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Though science has long maintained that all complex organisms have mitochondria, an organism without mitochondria has been discovered. All organisms more complicated than bacteria are eukaryotic, defined as having membrane-bound organelles. (An organelle is basically an organ for a cell). All organelles are vital to the proper functioning of a cell, but perhaps no organelle has a more central role than the mitochondria. Sometimes called the “powerhouses of the cell,” mitochondria provide energy for the cell in a multicellular organism. Without mitochondria, our bodies would quickly shut down.

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What is truly incredible about mitchondria, however, is what they indicate about the evolution of higher organisms. Mitochondria have long stood out from other organelles. Aside from the nucleus, they are the only other part of a cell to contain DNA, suggesting that at one point mitochondria stood alone—mitochondrial DNA, unlike nuclear DNA, is inherited only from mothers. Two billion years ago, most life was prokaryotic and did not have membrane-bound organelles. These simple, unicellular organisms drifted through the primordial ooze without a care in the world. One day, however, one of those organisms decided to eat another through phagocytosis, or engulfing its prey whole. And that’s when everything began to change.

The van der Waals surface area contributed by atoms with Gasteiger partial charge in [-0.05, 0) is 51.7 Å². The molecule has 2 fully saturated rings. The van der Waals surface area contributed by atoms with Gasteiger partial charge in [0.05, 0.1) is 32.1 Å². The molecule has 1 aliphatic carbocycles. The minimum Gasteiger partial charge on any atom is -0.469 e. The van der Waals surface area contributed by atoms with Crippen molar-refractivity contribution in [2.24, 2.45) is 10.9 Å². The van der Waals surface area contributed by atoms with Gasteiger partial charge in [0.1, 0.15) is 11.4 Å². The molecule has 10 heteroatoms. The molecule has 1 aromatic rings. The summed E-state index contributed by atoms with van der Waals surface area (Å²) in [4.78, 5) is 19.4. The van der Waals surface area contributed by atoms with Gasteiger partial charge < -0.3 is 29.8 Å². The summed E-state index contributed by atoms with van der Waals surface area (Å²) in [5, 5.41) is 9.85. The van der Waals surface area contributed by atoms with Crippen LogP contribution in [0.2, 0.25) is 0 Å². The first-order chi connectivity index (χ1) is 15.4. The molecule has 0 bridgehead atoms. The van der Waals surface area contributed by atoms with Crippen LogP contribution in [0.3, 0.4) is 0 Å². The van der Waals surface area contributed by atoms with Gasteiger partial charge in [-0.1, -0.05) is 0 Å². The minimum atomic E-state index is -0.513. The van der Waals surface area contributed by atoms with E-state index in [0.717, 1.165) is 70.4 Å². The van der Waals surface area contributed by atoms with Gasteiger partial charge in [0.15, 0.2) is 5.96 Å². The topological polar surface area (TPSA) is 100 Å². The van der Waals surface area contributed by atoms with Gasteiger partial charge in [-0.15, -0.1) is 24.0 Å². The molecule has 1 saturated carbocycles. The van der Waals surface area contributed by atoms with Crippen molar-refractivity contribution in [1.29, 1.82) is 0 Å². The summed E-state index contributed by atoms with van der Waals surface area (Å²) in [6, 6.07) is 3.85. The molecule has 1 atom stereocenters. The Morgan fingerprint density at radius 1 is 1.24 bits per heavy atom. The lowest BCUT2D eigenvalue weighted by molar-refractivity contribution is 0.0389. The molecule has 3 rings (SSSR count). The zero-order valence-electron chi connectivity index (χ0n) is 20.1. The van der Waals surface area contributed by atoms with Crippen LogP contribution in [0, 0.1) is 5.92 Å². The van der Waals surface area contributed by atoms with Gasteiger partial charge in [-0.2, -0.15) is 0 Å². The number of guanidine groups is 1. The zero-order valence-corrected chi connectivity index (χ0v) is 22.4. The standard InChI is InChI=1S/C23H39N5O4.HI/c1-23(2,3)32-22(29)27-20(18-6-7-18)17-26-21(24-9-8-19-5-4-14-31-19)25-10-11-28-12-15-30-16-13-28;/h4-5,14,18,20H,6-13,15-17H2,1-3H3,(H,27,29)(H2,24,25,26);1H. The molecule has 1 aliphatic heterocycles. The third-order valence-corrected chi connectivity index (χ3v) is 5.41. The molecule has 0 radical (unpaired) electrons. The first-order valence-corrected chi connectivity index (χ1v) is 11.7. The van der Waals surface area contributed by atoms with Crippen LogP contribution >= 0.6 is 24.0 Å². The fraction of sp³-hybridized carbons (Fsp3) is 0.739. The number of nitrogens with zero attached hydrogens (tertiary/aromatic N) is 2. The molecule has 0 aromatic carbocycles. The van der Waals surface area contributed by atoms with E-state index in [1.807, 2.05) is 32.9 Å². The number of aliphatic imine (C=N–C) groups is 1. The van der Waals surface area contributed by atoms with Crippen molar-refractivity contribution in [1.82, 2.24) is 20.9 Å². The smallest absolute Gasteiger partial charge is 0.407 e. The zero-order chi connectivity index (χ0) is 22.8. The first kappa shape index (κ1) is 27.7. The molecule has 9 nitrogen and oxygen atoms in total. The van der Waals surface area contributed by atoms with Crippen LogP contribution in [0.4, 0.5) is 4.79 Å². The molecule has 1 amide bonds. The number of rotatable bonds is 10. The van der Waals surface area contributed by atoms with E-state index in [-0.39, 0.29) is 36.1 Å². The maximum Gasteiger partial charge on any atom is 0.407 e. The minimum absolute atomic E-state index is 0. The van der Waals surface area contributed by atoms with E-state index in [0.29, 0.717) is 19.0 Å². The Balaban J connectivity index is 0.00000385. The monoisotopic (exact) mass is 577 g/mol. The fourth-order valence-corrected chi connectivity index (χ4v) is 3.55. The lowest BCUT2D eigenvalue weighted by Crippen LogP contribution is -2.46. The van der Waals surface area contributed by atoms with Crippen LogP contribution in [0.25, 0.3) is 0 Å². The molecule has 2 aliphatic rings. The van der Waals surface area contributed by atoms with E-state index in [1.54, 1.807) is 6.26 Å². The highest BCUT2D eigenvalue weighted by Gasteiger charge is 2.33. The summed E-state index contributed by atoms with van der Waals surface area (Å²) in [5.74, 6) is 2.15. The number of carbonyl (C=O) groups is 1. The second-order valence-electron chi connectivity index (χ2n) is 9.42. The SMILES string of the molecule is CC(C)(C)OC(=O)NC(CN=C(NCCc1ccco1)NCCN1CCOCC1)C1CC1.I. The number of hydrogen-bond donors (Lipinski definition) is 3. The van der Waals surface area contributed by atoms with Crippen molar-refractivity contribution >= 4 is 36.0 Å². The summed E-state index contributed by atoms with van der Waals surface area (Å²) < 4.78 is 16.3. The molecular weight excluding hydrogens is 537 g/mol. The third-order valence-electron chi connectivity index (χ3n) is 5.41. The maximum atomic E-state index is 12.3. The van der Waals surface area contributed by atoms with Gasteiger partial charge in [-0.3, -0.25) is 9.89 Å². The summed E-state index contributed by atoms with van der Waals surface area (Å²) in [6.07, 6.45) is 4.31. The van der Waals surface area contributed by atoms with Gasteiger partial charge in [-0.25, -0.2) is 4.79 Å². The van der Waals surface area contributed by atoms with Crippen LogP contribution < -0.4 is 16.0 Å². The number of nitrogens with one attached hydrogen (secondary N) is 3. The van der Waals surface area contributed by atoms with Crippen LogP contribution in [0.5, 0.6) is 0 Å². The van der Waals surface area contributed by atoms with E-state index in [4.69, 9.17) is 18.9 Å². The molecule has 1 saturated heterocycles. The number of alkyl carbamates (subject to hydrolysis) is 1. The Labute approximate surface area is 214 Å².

There is one commonly accepted explanation: When that primordial feast took place, the engulfed organism, instead of being digested, took up residence inside its would-be killer. The two formed a symbiotic relationship, with the new inhabitant helping to provide energy for the combined organism. The ingestion of mitochondria was a huge leap forward, introducing internal membranes to cells and making higher organisms possible. Aside from mitochondria, only the photosynthetic chloroplasts in plant cells were acquired in this manner. This explanation of the origin of eukaryotic life is called the “endosymbiotic hypothesis” and no serious evidence has yet been uncovered to contradict it.

Mitochondria are interesting in other ways, too. There is some evidence that mitochondria are the reason why there are two sexes. The explanation is complicated, but basically an analysis of mitochondrial DNA suggests that mitochondria, when they were free-standing, had only one parent. Over time, this leads to conditions that favors distinct sources of DNA, or multiple sexes.

The new finding does not upend the endosymbiotic hypothesis, since apparently this organism (a gut bacteria from a researcher’s pet chinchilla, as it turns out) had mitochondria once but then lost them. The organism seems to have evolved an alternative method for creating chemical energy, obviating the need for mitochondria. The discovery does show that while eukaryotes may owe their existence to mitochondria, they do not necessarily owe their identity to mitochondria. Maybe that’s our next big evolutionary leap.


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Proceedings: Biological Sciences , Vol. 279, No. 1734 (7 May 2012), pp. 1865-1872
Royal Society
BioScience, Vol. 61, No. 8 (August 2011), pp. 594-601
Oxford University Press on behalf of the American Institute of Biological Sciences